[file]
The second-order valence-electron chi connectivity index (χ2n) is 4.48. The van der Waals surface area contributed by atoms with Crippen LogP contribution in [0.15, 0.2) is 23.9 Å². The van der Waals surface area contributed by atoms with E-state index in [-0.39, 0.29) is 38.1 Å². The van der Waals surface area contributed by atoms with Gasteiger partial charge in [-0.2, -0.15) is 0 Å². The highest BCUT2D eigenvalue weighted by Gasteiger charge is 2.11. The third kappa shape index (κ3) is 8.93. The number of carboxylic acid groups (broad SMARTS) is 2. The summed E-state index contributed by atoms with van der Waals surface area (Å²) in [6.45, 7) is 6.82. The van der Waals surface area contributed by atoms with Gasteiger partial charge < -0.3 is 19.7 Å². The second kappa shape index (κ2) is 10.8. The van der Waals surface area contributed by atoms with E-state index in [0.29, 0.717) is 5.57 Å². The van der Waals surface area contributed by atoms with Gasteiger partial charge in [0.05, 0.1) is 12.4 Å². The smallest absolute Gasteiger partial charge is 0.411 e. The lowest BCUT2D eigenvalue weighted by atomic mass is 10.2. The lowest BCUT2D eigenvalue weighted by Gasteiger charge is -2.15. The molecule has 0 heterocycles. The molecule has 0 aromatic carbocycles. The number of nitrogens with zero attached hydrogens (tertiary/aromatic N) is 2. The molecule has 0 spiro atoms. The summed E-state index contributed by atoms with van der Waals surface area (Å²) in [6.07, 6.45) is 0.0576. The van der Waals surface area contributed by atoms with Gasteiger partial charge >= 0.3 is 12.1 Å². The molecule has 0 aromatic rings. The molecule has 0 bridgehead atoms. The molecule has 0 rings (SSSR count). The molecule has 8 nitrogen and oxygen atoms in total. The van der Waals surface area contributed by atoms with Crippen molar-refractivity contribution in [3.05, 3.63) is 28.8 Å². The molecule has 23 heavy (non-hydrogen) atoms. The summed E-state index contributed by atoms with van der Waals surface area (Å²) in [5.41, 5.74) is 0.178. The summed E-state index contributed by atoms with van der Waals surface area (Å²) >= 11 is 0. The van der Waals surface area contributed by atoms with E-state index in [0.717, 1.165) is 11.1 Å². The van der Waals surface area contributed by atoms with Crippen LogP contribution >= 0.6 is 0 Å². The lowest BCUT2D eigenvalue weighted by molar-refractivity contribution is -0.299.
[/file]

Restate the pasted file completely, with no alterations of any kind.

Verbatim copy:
The second-order valence-electron chi connectivity index (χ2n) is 4.48. The van der Waals surface area contributed by atoms with Crippen LogP contribution in [0.15, 0.2) is 23.9 Å². The van der Waals surface area contributed by atoms with E-state index in [-0.39, 0.29) is 38.1 Å². The van der Waals surface area contributed by atoms with Gasteiger partial charge in [-0.2, -0.15) is 0 Å². The highest BCUT2D eigenvalue weighted by Gasteiger charge is 2.11. The third kappa shape index (κ3) is 8.93. The number of carboxylic acid groups (broad SMARTS) is 2. The summed E-state index contributed by atoms with van der Waals surface area (Å²) in [6.45, 7) is 6.82. The van der Waals surface area contributed by atoms with Gasteiger partial charge < -0.3 is 19.7 Å². The second kappa shape index (κ2) is 10.8. The van der Waals surface area contributed by atoms with E-state index in [0.29, 0.717) is 5.57 Å². The van der Waals surface area contributed by atoms with Gasteiger partial charge in [0.05, 0.1) is 12.4 Å². The smallest absolute Gasteiger partial charge is 0.411 e. The lowest BCUT2D eigenvalue weighted by atomic mass is 10.2. The lowest BCUT2D eigenvalue weighted by Gasteiger charge is -2.15. The molecule has 0 heterocycles. The molecule has 0 aromatic carbocycles. The number of nitrogens with zero attached hydrogens (tertiary/aromatic N) is 2. The molecule has 0 spiro atoms. The summed E-state index contributed by atoms with van der Waals surface area (Å²) in [6.07, 6.45) is 0.0576. The van der Waals surface area contributed by atoms with Gasteiger partial charge >= 0.3 is 12.1 Å². The molecule has 0 aromatic rings. The molecule has 0 bridgehead atoms. The molecule has 0 rings (SSSR count). The molecule has 8 nitrogen and oxygen atoms in total. The van der Waals surface area contributed by atoms with Crippen molar-refractivity contribution in [3.05, 3.63) is 28.8 Å². The molecule has 23 heavy (non-hydrogen) atoms. The summed E-state index contributed by atoms with van der Waals surface area (Å²) in [5.41, 5.74) is 0.178. The summed E-state index contributed by atoms with van der Waals surface area (Å²) >= 11 is 0. The van der Waals surface area contributed by atoms with E-state index in [0.717, 1.165) is 11.1 Å². The van der Waals surface area contributed by atoms with Crippen LogP contribution >= 0.6 is 0 Å². The lowest BCUT2D eigenvalue weighted by molar-refractivity contribution is -0.299.